This white paper aims to provide some clarity around the specification and installation of window and façade interface sealing membranes. It addresses the challenges faced in selecting the appropriate membrane for each façade interface application and emphasizes the importance of compliance with regulations and performance standards.
The paper discusses the two main types of membranes used in building façades: those used for creating water and airtight seals around windows and interfaces, and those used for providing a vapour-permeable protective layer behind cladding. It highlights the need for fire classification in all construction membranes and explains that traditional EPDM membranes are no longer compliant due to their combustibility.
The regulatory requirements, including Regulation 7 and Approved Document B, are outlined. These regulations establish minimum fire classifications for façade materials used on relevant buildings. The paper points out that any deviations from Regulation 7 and Approved Document B can only be implemented upon written dispensation from Local Authority Building Control.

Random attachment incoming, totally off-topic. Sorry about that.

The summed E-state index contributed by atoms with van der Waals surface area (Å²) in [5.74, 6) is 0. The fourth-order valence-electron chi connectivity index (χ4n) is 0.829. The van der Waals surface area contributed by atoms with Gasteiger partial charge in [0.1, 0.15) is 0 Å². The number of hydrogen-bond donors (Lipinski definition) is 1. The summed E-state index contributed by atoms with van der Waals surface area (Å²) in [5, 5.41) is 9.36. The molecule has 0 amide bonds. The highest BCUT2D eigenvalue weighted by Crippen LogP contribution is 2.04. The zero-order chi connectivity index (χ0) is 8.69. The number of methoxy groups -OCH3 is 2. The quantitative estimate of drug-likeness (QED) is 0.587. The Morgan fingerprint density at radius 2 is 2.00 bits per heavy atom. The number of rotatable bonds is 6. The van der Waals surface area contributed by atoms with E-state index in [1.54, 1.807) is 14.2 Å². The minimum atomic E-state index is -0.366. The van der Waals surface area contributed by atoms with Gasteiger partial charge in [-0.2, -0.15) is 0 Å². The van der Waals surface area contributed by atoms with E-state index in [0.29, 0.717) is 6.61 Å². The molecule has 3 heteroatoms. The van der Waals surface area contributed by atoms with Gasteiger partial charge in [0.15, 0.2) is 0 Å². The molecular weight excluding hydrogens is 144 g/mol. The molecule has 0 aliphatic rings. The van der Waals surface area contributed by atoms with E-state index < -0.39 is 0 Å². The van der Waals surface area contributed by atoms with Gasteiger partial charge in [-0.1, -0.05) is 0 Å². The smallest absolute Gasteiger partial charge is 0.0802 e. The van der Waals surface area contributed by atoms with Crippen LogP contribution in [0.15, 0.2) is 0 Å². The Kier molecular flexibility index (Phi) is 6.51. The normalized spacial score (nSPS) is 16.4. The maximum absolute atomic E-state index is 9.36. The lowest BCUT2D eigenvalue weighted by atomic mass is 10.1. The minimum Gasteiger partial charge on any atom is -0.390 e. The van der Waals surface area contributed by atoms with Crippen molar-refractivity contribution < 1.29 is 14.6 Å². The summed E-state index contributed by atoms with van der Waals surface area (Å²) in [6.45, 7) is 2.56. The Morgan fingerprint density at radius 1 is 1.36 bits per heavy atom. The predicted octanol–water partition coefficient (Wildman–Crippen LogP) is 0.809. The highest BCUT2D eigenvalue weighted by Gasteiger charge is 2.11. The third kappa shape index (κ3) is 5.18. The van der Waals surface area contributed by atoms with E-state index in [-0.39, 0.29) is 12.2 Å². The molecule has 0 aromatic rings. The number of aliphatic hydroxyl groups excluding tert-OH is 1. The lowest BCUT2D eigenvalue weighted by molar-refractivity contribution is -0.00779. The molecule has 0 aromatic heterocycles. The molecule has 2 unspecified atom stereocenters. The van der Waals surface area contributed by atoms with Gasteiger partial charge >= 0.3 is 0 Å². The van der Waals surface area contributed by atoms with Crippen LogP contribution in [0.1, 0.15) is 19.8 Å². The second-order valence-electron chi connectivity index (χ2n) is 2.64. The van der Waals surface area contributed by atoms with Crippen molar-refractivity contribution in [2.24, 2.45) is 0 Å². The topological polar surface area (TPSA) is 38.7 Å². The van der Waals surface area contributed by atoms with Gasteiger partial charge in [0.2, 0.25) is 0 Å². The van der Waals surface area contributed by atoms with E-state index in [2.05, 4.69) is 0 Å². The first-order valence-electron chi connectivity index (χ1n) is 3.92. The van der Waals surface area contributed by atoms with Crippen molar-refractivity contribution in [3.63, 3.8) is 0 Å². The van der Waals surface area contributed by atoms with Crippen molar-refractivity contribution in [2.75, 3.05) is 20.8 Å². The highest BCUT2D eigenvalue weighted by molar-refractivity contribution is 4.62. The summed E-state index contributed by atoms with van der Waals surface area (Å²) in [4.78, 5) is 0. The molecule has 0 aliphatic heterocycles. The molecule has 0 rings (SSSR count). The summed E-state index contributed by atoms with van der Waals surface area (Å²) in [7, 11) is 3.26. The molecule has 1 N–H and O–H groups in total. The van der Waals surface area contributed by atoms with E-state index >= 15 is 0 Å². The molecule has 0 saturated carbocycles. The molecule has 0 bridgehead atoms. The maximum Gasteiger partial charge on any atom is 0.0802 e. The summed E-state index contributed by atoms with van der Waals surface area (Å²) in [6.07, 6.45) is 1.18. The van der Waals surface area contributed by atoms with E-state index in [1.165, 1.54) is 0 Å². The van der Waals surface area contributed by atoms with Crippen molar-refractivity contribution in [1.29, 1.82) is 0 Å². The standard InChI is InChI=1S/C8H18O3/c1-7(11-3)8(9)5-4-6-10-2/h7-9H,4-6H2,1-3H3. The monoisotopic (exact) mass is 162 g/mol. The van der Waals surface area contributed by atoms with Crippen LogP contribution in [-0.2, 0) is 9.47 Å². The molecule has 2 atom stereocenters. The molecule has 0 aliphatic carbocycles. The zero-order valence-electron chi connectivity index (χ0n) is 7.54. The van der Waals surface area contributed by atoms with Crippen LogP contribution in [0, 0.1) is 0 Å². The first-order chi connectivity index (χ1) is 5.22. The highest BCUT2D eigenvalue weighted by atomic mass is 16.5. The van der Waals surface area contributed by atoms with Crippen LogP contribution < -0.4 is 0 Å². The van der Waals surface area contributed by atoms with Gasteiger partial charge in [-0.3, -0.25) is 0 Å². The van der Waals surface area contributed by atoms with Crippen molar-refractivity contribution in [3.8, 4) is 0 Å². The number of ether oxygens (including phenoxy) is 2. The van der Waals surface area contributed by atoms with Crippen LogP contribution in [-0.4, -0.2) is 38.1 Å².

Applicable testing standards for sealing membranes are discussed, with EN13984 governing performance requirements and EN1928 specifying water-tightness testing methods. The importance of considering both fire classification and performance standards in membrane selection is emphasized.
Installation methods and techniques are described, emphasizing the need for compatibility, primer application on porous surfaces, proper paste adhesive spread, and effective membrane bonding. Corner sealing and edge capping are highlighted as critical aspects for ensuring a watertight seal.
The concept of future-proofing is introduced, suggesting the consideration of compliant membranes that exceed current standards to minimize the need for costly retrofits as regulations become more stringent. Product availability is also mentioned as a challenge faced by contractors and the need for ensuring a robust supply chain is in place.
In conclusion, the paper emphasizes the responsibility of all stakeholders involved in specifying and installing membranes to focus on both performance and compliance requirements, to ensure that we all play our part in creating safer buildings.